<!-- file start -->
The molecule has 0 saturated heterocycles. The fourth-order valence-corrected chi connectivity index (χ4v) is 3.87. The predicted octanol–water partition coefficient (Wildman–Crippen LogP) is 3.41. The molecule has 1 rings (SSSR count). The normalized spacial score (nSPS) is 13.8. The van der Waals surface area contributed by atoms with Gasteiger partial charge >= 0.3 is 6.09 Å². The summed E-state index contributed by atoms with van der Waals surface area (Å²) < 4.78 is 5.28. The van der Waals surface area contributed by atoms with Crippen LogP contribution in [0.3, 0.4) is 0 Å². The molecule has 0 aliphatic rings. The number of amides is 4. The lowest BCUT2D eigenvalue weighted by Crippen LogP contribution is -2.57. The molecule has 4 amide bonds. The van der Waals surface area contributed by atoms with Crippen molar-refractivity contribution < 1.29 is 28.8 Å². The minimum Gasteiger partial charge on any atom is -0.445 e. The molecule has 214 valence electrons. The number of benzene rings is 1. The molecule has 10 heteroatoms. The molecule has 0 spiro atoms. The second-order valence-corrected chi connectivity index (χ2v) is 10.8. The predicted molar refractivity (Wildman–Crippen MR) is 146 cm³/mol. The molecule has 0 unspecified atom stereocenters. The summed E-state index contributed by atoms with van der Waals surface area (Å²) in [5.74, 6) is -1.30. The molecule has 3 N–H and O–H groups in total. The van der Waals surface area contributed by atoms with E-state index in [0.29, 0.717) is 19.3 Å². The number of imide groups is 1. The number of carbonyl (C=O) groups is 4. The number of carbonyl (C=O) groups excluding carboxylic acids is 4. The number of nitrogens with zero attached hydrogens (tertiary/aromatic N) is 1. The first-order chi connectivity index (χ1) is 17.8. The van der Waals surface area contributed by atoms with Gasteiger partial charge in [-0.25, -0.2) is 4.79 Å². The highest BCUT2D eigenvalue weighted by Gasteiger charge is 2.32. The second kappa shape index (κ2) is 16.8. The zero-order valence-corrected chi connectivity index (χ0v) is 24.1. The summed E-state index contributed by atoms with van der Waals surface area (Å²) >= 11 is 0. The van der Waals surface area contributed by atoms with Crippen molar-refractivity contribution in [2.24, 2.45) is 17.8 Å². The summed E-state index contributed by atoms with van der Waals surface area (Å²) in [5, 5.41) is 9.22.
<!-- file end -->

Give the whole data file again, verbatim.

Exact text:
The molecule has 0 saturated heterocycles. The fourth-order valence-corrected chi connectivity index (χ4v) is 3.87. The predicted octanol–water partition coefficient (Wildman–Crippen LogP) is 3.41. The molecule has 1 rings (SSSR count). The normalized spacial score (nSPS) is 13.8. The van der Waals surface area contributed by atoms with Gasteiger partial charge >= 0.3 is 6.09 Å². The summed E-state index contributed by atoms with van der Waals surface area (Å²) < 4.78 is 5.28. The van der Waals surface area contributed by atoms with Crippen LogP contribution in [0.3, 0.4) is 0 Å². The molecule has 0 aliphatic rings. The number of amides is 4. The lowest BCUT2D eigenvalue weighted by Crippen LogP contribution is -2.57. The molecule has 4 amide bonds. The van der Waals surface area contributed by atoms with Crippen molar-refractivity contribution < 1.29 is 28.8 Å². The minimum Gasteiger partial charge on any atom is -0.445 e. The molecule has 214 valence electrons. The number of benzene rings is 1. The molecule has 10 heteroatoms. The molecule has 0 spiro atoms. The second-order valence-corrected chi connectivity index (χ2v) is 10.8. The predicted molar refractivity (Wildman–Crippen MR) is 146 cm³/mol. The molecule has 0 unspecified atom stereocenters. The summed E-state index contributed by atoms with van der Waals surface area (Å²) in [5.74, 6) is -1.30. The molecule has 3 N–H and O–H groups in total. The van der Waals surface area contributed by atoms with E-state index in [0.29, 0.717) is 19.3 Å². The number of imide groups is 1. The number of carbonyl (C=O) groups is 4. The number of carbonyl (C=O) groups excluding carboxylic acids is 4. The number of nitrogens with zero attached hydrogens (tertiary/aromatic N) is 1. The first-order chi connectivity index (χ1) is 17.8. The van der Waals surface area contributed by atoms with Gasteiger partial charge in [-0.25, -0.2) is 4.79 Å². The highest BCUT2D eigenvalue weighted by Gasteiger charge is 2.32. The second kappa shape index (κ2) is 16.8. The zero-order valence-corrected chi connectivity index (χ0v) is 24.1. The summed E-state index contributed by atoms with van der Waals surface area (Å²) >= 11 is 0. The van der Waals surface area contributed by atoms with Crippen molar-refractivity contribution in [2.24, 2.45) is 17.8 Å². The summed E-state index contributed by atoms with van der Waals surface area (Å²) in [5, 5.41) is 9.22.